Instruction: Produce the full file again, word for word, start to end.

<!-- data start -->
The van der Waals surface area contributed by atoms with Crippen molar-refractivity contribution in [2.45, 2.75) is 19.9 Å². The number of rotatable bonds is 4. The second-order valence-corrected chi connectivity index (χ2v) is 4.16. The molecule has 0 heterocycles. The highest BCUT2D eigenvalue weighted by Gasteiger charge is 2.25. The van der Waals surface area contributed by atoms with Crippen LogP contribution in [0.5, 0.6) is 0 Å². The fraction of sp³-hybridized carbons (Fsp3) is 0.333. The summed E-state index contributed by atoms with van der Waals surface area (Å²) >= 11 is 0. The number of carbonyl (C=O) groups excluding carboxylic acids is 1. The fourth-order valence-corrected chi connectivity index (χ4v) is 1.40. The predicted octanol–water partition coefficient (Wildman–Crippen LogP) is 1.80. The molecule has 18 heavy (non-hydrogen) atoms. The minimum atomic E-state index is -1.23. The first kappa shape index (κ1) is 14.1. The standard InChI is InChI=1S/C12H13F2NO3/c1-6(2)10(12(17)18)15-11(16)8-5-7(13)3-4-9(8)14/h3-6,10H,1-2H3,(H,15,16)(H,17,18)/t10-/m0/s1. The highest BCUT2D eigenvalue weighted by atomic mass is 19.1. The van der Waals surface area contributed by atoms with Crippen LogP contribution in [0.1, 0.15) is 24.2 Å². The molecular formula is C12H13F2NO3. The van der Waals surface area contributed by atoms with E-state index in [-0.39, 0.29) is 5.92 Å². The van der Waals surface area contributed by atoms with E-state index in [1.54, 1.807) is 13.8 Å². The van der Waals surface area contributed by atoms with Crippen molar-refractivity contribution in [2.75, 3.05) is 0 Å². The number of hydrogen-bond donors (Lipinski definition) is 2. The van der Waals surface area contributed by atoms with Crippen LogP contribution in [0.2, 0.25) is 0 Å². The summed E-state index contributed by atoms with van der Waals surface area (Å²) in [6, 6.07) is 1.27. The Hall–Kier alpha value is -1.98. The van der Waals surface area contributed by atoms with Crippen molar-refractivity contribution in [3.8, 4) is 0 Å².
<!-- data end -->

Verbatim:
The van der Waals surface area contributed by atoms with Crippen molar-refractivity contribution in [2.45, 2.75) is 19.9 Å². The number of rotatable bonds is 4. The second-order valence-corrected chi connectivity index (χ2v) is 4.16. The molecule has 0 heterocycles. The highest BCUT2D eigenvalue weighted by Gasteiger charge is 2.25. The van der Waals surface area contributed by atoms with Crippen LogP contribution in [0.5, 0.6) is 0 Å². The fraction of sp³-hybridized carbons (Fsp3) is 0.333. The summed E-state index contributed by atoms with van der Waals surface area (Å²) >= 11 is 0. The number of carbonyl (C=O) groups excluding carboxylic acids is 1. The fourth-order valence-corrected chi connectivity index (χ4v) is 1.40. The predicted octanol–water partition coefficient (Wildman–Crippen LogP) is 1.80. The molecule has 18 heavy (non-hydrogen) atoms. The minimum atomic E-state index is -1.23. The first kappa shape index (κ1) is 14.1. The standard InChI is InChI=1S/C12H13F2NO3/c1-6(2)10(12(17)18)15-11(16)8-5-7(13)3-4-9(8)14/h3-6,10H,1-2H3,(H,15,16)(H,17,18)/t10-/m0/s1. The highest BCUT2D eigenvalue weighted by atomic mass is 19.1. The van der Waals surface area contributed by atoms with Crippen LogP contribution in [0.1, 0.15) is 24.2 Å². The molecular formula is C12H13F2NO3. The van der Waals surface area contributed by atoms with E-state index in [-0.39, 0.29) is 5.92 Å². The van der Waals surface area contributed by atoms with E-state index in [1.54, 1.807) is 13.8 Å². The van der Waals surface area contributed by atoms with Crippen molar-refractivity contribution in [2.75, 3.05) is 0 Å². The number of hydrogen-bond donors (Lipinski definition) is 2. The van der Waals surface area contributed by atoms with Crippen LogP contribution in [0.2, 0.25) is 0 Å². The summed E-state index contributed by atoms with van der Waals surface area (Å²) in [6, 6.07) is 1.27. The Hall–Kier alpha value is -1.98. The van der Waals surface area contributed by atoms with Crippen molar-refractivity contribution in [3.8, 4) is 0 Å².